Along with the public investment outlays, what will determine success is how efficiently such investment is implemented, rues Ashok Lahiri
In the run-up to the Union Budget, the secular decline in the investment rate since the onset of the global financial crisis was a major concern.
As a proportion of gross domestic product, gross domestic investment declined by more than 2.5 percentage points between 2007-08 and 2011-12. It fell further from 36.1 per cent in 2011-12 to 32.7 per cent in 2014-15.
The issue was: what can the finance minister do in terms of public investment to stem the decline and augment it?
Finance Minister Arun Jaitley has continued to adhere to his commitment of augmenting public sector capital outlays while ensuring money is well spent, credibility is maintained by sticking to the medium-term fiscal consolidation plan, and incentives are provided for private investment.
In the Budget for 2016-17, Jaitley, for the second consecutive year, maintained capital outlay at more than 20 per cent of such outlays in 2014-15.
The budgeted step-up in 2016-17 in public investment to Rs 2.5 lakh crore (Rs 2.5 trillion), of which Rs 90,200 crore (Rs 902 billion) is for defence, is only four per cent over the Revised Estimate for 2015-16.
This limited increase from 2015-16, however, is a pragmatic recognition of the government’s capacity limitations and the need to spend the money well.
The three areas in which capital outlays have been significantly enhanced are road transport, railways and irrigation. Outlays on roads, including the Pradhan Mantri Gram Sadak Yojana, will be Rs 97,000 crore (Rs 970 billion) during 2016-17.
The Economic Survey observed that the Indian Railways could be the next locomotive of growth.
It said that the present government could do for the railways what the previous National Democratic Alliance government did for roads.
The budgeted capital outlay for the railways has been maintained at Rs 40,000 crore (Rs 400 billion) for the second consecutive year.
Budget 2016-17 has announced the implementation of the Pradhan Mantri Krishi Sinchai Yojana in mission mode to bring 2.85 million hectares under irrigation, fast-tracking the implementation of 89 long-delayed irrigation projects under the Accelerated Irrigation Benefits Programme, and setting up of a dedicated long-term irrigation fund in Nabard with an initial corpus of about Rs 20,000 crore (Rs 200 billion).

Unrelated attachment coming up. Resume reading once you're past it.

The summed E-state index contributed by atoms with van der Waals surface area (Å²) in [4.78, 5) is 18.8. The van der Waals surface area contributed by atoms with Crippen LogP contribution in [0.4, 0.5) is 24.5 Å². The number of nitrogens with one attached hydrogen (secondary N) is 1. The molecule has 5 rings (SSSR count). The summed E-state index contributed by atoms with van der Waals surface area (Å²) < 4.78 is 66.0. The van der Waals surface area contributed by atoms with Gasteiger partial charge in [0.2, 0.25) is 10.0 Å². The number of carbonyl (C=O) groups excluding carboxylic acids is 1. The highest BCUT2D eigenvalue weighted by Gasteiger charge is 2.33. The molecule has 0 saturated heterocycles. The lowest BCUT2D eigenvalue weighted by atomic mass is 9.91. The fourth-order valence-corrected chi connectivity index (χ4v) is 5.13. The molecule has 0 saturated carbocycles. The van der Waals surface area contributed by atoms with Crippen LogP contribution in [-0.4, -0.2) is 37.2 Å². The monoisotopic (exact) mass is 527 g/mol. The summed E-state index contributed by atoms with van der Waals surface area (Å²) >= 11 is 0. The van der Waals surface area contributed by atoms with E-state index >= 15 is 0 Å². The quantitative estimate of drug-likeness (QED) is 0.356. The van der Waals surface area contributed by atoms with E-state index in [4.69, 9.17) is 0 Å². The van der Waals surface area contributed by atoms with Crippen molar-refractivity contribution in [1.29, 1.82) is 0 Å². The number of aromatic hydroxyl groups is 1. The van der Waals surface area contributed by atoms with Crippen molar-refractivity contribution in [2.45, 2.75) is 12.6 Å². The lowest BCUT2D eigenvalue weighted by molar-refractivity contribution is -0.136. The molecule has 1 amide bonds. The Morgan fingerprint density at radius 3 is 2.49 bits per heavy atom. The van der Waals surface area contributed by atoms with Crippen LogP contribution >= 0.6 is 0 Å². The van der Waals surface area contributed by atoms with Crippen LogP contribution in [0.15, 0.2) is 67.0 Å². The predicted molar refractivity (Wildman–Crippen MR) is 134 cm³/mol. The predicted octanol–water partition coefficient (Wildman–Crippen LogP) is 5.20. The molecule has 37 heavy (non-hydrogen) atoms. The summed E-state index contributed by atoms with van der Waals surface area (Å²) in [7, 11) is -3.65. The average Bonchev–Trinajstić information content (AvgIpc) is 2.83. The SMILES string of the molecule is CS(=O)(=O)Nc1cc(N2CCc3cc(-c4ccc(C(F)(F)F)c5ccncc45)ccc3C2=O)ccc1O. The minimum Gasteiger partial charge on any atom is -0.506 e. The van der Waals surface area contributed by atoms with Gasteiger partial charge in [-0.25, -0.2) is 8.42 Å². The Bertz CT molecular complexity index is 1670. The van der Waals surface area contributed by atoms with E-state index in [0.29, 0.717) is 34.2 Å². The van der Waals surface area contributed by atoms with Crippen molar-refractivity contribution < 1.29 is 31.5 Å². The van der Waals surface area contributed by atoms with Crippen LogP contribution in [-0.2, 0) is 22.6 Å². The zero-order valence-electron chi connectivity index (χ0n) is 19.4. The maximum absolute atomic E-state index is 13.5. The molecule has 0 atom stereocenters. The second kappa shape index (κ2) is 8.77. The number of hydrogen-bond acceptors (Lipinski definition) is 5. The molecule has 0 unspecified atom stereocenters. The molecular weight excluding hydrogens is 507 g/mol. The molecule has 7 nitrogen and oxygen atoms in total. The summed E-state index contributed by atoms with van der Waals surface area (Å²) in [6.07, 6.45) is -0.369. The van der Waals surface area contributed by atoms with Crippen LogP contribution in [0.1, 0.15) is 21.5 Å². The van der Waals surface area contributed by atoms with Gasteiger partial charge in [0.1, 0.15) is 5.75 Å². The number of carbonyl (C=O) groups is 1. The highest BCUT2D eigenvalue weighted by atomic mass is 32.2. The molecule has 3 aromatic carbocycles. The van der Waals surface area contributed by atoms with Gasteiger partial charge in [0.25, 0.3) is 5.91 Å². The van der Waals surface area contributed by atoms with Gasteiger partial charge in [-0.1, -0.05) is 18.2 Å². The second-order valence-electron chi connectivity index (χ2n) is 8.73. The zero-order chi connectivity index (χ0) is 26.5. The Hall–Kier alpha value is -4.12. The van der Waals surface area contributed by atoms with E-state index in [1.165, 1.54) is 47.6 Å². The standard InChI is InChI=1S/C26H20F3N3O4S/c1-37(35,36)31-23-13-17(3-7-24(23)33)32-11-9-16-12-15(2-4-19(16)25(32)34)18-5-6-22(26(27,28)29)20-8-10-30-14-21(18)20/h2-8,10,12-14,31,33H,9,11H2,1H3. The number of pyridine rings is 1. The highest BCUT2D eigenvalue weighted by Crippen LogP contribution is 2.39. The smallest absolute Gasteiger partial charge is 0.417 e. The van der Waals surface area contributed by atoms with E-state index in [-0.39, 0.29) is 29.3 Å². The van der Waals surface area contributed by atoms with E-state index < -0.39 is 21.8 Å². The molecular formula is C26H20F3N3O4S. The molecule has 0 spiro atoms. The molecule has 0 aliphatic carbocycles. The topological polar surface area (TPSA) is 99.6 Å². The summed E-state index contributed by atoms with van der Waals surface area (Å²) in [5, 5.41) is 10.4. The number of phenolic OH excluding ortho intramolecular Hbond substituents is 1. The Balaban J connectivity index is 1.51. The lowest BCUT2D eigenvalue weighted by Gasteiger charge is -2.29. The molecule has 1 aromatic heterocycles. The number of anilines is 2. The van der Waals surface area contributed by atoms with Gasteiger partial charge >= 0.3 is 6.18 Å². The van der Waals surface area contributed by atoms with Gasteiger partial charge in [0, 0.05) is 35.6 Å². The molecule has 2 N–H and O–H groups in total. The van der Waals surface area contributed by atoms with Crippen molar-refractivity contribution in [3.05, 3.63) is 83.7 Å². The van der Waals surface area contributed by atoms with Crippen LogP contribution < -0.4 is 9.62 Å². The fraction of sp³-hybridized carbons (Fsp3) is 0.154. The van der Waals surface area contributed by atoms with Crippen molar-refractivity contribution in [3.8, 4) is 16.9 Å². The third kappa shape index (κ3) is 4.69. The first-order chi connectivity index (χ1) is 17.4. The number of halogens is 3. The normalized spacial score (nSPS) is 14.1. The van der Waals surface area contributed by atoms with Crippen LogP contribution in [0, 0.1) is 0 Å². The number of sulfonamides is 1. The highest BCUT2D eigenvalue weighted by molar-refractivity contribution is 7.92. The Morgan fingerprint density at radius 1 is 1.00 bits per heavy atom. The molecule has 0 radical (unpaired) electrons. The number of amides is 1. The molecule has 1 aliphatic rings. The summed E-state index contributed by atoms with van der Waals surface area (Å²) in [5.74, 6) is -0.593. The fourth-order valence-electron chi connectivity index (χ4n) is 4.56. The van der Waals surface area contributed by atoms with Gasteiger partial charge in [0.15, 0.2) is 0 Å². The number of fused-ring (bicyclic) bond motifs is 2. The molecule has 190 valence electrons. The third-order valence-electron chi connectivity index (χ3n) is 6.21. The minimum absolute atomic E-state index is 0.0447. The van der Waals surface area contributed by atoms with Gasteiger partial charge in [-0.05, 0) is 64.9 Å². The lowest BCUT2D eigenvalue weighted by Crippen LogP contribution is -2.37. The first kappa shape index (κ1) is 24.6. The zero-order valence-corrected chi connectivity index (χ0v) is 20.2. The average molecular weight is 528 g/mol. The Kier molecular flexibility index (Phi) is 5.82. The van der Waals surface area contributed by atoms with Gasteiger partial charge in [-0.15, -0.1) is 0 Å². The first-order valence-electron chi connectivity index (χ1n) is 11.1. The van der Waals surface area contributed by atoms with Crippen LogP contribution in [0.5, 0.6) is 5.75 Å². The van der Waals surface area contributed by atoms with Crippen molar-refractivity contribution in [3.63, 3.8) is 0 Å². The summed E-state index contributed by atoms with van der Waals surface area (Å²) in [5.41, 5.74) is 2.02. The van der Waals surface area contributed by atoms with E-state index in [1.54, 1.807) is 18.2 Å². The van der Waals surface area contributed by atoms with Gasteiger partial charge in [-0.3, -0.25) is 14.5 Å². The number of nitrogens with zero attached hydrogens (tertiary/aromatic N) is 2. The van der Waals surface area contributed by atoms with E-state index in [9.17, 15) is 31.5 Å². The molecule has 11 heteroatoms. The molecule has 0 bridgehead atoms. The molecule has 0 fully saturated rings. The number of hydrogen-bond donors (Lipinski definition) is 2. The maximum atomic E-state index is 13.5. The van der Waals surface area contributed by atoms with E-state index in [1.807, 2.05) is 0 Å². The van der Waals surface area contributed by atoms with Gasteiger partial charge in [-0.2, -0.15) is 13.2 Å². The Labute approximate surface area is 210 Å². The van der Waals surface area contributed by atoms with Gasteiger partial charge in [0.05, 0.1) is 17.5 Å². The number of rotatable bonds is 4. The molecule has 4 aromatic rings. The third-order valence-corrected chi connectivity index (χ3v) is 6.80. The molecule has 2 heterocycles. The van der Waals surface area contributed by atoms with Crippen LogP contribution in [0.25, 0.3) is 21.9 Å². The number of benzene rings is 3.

Jaitley continues to be upbeat about the National Investment and Infrastructure Fund proposed in last year’s Budget.
Described by some as a financially savvy “masterstroke”, the NIIF received the Securities and Exchange Board of India’s approval as category II alternative investment fund in December 2015, and is operational.
Hopefully, investments from the NIIF will start to flow in during 2016-17.
He has allocated Rs 4,000 crore (Rs 40 billion) for NIIF in the Budget for 2016-17.
The problem of stressed assets in public sector banks has been a major source of worry for some time.
In 2015-16, almost six months after the presentation of the Budget, the government launched the Indradhanush programme, which included addressing the non-performing asset problem of PSBs by injecting more than Rs 20,000 crore of capital.
The capital outlay for the resolution of the stressed assets problem has been pegged at Rs 25,000 crore (Rs 250 billion) again in 2016-17 Budget.
From the third quarter of 2014, India’s growth has consistently surpassed China’s, and India is the fastest-growing emerging economy.
However, for the 35 years between 1979 and 2013, China grew at an average annual rate of 9.8 per cent.
It may be rightfully resting after running a marathon.
India is only on the starting block.
Public investment can indeed play an important role.
But it is equally important to spend the money well and to remember that public sector gross fixed capital formation is less than a quarter of the total GFCF.
Together with the public investment outlays, what will determine success is how efficiently such investment is implemented and how, together with reforms such as incentivising gas discovery and exploration, and a legal framework for dispute resolution in public-private partnership projects, they crowd in private investment.
Image: A man holds currency notes near a cash counter after withdrawing them inside a bank. Photograph: Mukesh Gupta/Reuters
The image is used for representational purpose only
Ashok Lahiri is former chief economic advisor to the finance ministry